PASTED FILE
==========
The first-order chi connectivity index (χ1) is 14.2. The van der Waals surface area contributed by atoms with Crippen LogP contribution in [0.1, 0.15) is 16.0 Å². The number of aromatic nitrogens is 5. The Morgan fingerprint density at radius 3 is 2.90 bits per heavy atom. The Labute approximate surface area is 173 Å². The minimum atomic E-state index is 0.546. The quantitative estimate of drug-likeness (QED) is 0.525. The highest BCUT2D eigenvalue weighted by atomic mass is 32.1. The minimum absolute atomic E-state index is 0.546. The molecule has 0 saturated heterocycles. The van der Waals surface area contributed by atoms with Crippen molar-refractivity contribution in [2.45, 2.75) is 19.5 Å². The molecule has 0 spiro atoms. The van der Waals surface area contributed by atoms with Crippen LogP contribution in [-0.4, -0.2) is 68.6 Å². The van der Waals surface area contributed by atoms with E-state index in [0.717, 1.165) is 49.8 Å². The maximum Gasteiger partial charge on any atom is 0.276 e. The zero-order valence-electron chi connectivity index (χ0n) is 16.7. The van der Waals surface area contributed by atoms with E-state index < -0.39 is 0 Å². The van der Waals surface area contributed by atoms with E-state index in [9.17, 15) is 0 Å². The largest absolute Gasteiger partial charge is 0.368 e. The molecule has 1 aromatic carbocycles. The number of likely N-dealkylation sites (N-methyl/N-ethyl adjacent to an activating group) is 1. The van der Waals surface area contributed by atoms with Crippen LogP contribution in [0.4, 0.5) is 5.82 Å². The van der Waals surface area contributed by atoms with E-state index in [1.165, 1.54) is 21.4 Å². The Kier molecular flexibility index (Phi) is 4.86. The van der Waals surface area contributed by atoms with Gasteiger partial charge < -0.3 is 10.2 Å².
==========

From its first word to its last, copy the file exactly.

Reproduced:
The first-order chi connectivity index (χ1) is 14.2. The van der Waals surface area contributed by atoms with Crippen LogP contribution in [0.1, 0.15) is 16.0 Å². The number of aromatic nitrogens is 5. The Morgan fingerprint density at radius 3 is 2.90 bits per heavy atom. The Labute approximate surface area is 173 Å². The minimum atomic E-state index is 0.546. The quantitative estimate of drug-likeness (QED) is 0.525. The highest BCUT2D eigenvalue weighted by atomic mass is 32.1. The minimum absolute atomic E-state index is 0.546. The molecule has 0 saturated heterocycles. The van der Waals surface area contributed by atoms with Crippen molar-refractivity contribution in [2.45, 2.75) is 19.5 Å². The molecule has 0 spiro atoms. The van der Waals surface area contributed by atoms with Crippen LogP contribution in [-0.4, -0.2) is 68.6 Å². The van der Waals surface area contributed by atoms with E-state index in [0.717, 1.165) is 49.8 Å². The maximum Gasteiger partial charge on any atom is 0.276 e. The zero-order valence-electron chi connectivity index (χ0n) is 16.7. The van der Waals surface area contributed by atoms with E-state index < -0.39 is 0 Å². The van der Waals surface area contributed by atoms with E-state index in [9.17, 15) is 0 Å². The largest absolute Gasteiger partial charge is 0.368 e. The molecule has 1 aromatic carbocycles. The number of likely N-dealkylation sites (N-methyl/N-ethyl adjacent to an activating group) is 1. The van der Waals surface area contributed by atoms with Crippen LogP contribution in [0.4, 0.5) is 5.82 Å². The van der Waals surface area contributed by atoms with E-state index in [1.165, 1.54) is 21.4 Å². The Kier molecular flexibility index (Phi) is 4.86. The van der Waals surface area contributed by atoms with Gasteiger partial charge < -0.3 is 10.2 Å².